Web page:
‘In this circle, for this time, may the winds hear my rhyme; all the laws of host and guest shall hold fast and be blessed. Safe from talon, safe from claw; I’ll harm neither whisker nor paw. Enter then and have your say; you are my honoured guest today’
I went out of my comfort zone with The Wildings. Animal books aren’t my thing as a general rule, and the statement on the back cover that promised this to be ‘a feline Watership Down‘ (Lovereading) was not encouraging. I also tend to stay in the ‘younger readers’ age category, as ‘older reader’ and YA books are often a bit miserable. But there were three things about The Wildings that won me over:
- It’s about cats. I love cats. A book about cats would have to really make an effort to be truly bad, in my opinion.
- It’s set in India. I’ve always wanted to visit India, as a child I was obsessed with the country, and the magic my mind associated with the place still lingers.
- There’s a map in the front. I realise I go on about maps in books quite a lot, but they really are very important as far as I’m concerned.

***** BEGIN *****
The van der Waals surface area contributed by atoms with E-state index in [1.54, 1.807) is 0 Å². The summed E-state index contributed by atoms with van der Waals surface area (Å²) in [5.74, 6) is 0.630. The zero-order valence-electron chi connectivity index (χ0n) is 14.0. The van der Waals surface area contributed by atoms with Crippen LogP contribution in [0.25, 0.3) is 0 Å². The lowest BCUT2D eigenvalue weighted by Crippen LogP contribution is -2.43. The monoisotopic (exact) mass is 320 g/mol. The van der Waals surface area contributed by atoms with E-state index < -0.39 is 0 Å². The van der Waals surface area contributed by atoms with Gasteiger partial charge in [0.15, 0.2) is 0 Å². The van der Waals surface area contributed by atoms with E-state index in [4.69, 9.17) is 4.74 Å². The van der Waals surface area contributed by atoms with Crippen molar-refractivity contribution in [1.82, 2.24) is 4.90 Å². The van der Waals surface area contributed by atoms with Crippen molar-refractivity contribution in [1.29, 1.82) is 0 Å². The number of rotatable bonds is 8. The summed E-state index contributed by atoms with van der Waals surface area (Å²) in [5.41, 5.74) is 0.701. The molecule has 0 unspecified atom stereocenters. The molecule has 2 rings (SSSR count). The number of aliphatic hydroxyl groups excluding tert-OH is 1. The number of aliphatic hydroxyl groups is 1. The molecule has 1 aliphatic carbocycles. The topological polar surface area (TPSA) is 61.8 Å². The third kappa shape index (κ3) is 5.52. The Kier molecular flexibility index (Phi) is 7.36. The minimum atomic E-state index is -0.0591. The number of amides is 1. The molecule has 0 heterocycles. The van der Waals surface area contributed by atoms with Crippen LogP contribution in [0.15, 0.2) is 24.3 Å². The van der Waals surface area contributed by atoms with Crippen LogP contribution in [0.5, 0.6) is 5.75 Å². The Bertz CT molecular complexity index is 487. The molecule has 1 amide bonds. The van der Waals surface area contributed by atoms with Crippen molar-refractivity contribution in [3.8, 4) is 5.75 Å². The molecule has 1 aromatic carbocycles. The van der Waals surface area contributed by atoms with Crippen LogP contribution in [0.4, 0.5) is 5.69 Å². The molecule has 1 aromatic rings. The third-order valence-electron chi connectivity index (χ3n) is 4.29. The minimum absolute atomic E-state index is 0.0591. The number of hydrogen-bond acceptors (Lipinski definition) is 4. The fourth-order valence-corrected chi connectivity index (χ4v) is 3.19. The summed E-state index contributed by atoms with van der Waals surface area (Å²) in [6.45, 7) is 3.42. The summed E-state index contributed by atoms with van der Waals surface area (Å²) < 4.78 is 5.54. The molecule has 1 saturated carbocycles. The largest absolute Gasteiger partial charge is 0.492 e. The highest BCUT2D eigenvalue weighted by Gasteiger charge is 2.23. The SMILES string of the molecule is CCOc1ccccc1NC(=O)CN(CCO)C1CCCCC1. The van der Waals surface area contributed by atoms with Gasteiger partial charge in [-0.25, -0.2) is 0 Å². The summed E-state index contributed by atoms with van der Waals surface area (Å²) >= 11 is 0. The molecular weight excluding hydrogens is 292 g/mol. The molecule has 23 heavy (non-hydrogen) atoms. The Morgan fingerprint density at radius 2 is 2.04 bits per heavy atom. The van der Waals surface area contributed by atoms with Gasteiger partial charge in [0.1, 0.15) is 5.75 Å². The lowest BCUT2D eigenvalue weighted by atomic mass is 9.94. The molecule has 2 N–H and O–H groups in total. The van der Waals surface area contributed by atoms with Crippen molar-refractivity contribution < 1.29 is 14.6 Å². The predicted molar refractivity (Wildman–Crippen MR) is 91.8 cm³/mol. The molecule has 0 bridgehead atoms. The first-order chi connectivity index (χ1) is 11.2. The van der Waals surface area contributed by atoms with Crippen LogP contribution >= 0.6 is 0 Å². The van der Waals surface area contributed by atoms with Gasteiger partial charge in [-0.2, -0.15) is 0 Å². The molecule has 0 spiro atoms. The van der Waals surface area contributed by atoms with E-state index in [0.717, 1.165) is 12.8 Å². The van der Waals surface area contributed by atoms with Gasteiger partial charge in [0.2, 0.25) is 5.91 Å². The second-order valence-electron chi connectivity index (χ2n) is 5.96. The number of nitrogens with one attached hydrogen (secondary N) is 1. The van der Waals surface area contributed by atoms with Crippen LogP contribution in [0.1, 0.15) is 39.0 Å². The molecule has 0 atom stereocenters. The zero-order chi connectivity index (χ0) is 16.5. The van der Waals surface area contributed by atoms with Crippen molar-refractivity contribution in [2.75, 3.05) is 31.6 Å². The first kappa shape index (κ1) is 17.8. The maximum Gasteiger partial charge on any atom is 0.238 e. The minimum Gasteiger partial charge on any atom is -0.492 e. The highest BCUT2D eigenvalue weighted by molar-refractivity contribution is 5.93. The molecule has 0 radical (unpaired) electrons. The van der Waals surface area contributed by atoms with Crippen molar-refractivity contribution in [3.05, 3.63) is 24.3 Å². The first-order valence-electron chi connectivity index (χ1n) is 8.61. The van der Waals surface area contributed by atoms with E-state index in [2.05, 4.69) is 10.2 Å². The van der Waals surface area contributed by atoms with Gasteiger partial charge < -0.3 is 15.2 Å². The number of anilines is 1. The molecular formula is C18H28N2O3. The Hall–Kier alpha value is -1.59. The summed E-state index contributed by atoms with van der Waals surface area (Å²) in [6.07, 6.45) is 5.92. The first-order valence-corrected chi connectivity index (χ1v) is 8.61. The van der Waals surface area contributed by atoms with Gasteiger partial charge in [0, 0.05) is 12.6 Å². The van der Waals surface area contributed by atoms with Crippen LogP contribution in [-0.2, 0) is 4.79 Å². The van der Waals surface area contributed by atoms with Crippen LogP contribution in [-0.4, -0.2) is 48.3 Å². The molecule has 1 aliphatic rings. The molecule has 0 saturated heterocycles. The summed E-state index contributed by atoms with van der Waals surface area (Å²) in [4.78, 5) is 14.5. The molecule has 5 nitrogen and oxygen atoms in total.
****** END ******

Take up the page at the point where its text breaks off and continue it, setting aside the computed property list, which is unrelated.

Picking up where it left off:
I bought the book for these reasons, and it was great to read something outside my usual area. It’s not a story for the faint of heart, as the realities of feline life are not dumbed down: these are hunters, through and through. But the politics and details of their lives are fascinating nonetheless, and raise important questions about the relationships between predator and prey. The cats, and other creatures, have beautifully developed characters that show a range of perspectives on the issues they face. The Wildings is the first in a series, and the ending (while dramatic and satisfying in it’s own right) feels like a beginning in some respects. But this isn’t a disadvantage – particularly given that the sequel (The Hundred Names of Darkness) has already been released!
All in all, The Wildings was an excellent read that I enjoyed immensely. It’s place on the 2017 Waterstone’s Children’s Book Prize shortlist is well deserved, and I recommend it to anyone who isn’t squeamish about hunting a few rats.